Pinch Me is a one-person theatre and multimedia performance that starts out as a whimsical Alice in Wonderland-like tale, but gradually reveals itself to be an environmental fable that’s pertinent to the present day and nuanced, one which doesn’t belittle the audience.
It’s a frame narrative in which the bulk of the events are set within the dream of our gutsy and exuberant protagonist, a young girl named Sophie. Her dream starts out with her frolicking through an idyllic forest. She encounters a voice which relays to her an Aboriginal dreamtime story of how the rainbow bird came to be the black crow, and leaves her with a piercing question: what is the story of Sophie’s people?
The next scene is a juxtaposition to an austere and frenetic city. As it’s a dream, nothing makes perfect sense logically but there is an unmistable sense of dread and foreboding — owing in no small part to the sound design and film projections that serve as a backdrop. The rest of the performance traverses through a series of scenes and images with an environmental focus, most of which depict or allude to the disastrous effects of modern civilization on the environment.
The unfolding of events has the tenuous logic and imaginative freedom of a dream, but is not so abstract that we as the audience have no idea what we’re seeing. Rather, it allows for a subtler, multi-layered way of conveying the various ideas it attempts to express. Messages aren’t stated bluntly but implied. For example, the ugliness of modern farming is expressed not through descriptions of carcasses or abbatoirs, but through the image of a bleeding apple.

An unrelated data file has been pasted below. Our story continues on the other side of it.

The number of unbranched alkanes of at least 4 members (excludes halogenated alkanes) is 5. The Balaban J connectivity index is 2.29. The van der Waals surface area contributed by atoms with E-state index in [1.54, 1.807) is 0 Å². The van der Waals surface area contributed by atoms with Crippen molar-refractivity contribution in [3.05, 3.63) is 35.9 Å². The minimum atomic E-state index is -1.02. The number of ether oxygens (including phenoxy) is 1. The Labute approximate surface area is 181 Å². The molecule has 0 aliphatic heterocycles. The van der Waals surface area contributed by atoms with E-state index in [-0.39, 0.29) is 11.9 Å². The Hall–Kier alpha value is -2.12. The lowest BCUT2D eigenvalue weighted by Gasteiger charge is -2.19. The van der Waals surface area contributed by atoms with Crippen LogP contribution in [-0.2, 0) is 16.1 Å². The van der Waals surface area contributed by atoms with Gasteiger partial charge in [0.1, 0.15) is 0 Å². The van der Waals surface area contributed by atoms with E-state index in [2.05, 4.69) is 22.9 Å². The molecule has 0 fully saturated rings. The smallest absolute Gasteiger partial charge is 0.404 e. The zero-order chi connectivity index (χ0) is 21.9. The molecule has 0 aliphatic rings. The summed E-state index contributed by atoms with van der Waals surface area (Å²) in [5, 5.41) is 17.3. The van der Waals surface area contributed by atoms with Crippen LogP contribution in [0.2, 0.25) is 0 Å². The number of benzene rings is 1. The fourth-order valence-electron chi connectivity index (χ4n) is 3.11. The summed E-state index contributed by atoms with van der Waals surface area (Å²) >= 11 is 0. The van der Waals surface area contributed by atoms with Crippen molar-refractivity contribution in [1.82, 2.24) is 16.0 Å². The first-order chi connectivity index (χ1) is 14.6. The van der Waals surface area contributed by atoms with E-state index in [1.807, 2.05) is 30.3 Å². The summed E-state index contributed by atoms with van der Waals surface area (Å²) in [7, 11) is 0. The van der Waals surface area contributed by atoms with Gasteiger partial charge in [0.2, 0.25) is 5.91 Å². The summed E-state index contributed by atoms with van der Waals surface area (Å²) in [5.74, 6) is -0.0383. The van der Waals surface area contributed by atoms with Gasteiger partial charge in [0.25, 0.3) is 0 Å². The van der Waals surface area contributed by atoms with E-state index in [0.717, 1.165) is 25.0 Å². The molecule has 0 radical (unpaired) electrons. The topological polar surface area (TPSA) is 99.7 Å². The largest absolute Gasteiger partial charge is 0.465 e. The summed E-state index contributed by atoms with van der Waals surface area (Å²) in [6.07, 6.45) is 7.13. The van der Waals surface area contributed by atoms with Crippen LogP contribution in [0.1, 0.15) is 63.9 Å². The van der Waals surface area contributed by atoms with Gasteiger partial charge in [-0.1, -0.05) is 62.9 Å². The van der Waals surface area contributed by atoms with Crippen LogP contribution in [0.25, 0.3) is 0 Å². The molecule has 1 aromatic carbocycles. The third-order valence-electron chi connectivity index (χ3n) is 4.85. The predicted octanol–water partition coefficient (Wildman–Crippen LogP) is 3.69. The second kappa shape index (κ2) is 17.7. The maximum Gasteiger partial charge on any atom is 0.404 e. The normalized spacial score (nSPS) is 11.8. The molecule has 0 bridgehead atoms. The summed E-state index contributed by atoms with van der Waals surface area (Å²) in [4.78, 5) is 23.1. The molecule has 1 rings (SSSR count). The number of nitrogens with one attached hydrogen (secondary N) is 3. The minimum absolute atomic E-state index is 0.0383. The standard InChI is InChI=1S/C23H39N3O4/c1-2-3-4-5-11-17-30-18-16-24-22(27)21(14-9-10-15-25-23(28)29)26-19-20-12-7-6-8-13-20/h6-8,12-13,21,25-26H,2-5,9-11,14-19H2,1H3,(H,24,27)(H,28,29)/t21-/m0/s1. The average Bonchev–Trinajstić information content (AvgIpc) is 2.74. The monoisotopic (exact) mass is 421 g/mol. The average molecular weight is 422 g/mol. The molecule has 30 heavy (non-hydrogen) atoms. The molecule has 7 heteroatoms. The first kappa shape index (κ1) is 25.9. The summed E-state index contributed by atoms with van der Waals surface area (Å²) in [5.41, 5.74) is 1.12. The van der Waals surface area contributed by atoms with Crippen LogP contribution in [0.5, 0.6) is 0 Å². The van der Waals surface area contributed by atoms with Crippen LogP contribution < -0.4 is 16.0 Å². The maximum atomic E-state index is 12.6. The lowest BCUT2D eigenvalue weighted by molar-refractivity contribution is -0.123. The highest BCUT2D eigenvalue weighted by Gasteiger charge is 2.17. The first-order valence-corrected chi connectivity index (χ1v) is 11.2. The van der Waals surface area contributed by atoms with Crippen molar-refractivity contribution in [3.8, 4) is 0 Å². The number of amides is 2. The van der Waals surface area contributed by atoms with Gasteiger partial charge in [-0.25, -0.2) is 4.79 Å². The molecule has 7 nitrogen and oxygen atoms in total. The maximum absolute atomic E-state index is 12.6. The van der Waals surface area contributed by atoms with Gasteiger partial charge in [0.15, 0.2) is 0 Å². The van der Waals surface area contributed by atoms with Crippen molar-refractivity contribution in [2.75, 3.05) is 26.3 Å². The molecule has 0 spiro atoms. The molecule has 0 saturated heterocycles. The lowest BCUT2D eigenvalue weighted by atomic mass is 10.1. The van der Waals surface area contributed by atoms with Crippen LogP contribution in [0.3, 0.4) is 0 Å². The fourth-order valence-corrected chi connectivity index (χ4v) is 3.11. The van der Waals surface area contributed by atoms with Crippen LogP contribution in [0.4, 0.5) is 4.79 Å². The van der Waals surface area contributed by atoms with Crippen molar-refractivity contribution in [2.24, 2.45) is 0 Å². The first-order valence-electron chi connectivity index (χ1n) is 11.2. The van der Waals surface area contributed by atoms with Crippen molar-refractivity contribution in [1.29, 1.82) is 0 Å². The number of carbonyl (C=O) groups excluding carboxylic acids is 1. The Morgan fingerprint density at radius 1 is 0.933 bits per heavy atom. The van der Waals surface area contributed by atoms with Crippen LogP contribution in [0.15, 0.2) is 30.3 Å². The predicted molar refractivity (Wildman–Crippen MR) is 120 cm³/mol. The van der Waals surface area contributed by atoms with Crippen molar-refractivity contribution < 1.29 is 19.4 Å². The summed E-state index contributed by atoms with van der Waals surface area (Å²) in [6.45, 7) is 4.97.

The acting is strong throughout and convincing; I would have found it challenging not to empathise with Sophie’s emotional journey from innocence, to heartbreak, to the sense of urgency and conviction as her dream (and subsequently the show) ends.
The showing I went to was an evening performance set on the balcony of Brisbane’s SAE Institute in West End. It’s a modern building set right next to Musgrave park on one side and Brisbane River along another, which made for a very appropriate setting and a strong case for the use of non-traditional theatre spaces. This show is also being performed in a cafe, and I would be interested to see how this affects the show overall.
The scenery is minimal but effective, using few props and film projections against a wall as a backdrop. Tying all this together is the sound design, which has ambient electronica at the start and interspersed during the more reflective moments, and grungier sound textures at other times to create an atmosphere of disharmony and unease.
All of the elements combine to make a show that is polished and aesthetically pleasing, without in the least bit sacrificing authenticity. It doesn’t attempt to proselytize or prescribe a simple solution to what is acknowledged as a complex issue, but rather imparts the audience with that sense of urgency and desire for change felt by our protaganist at its conclusion.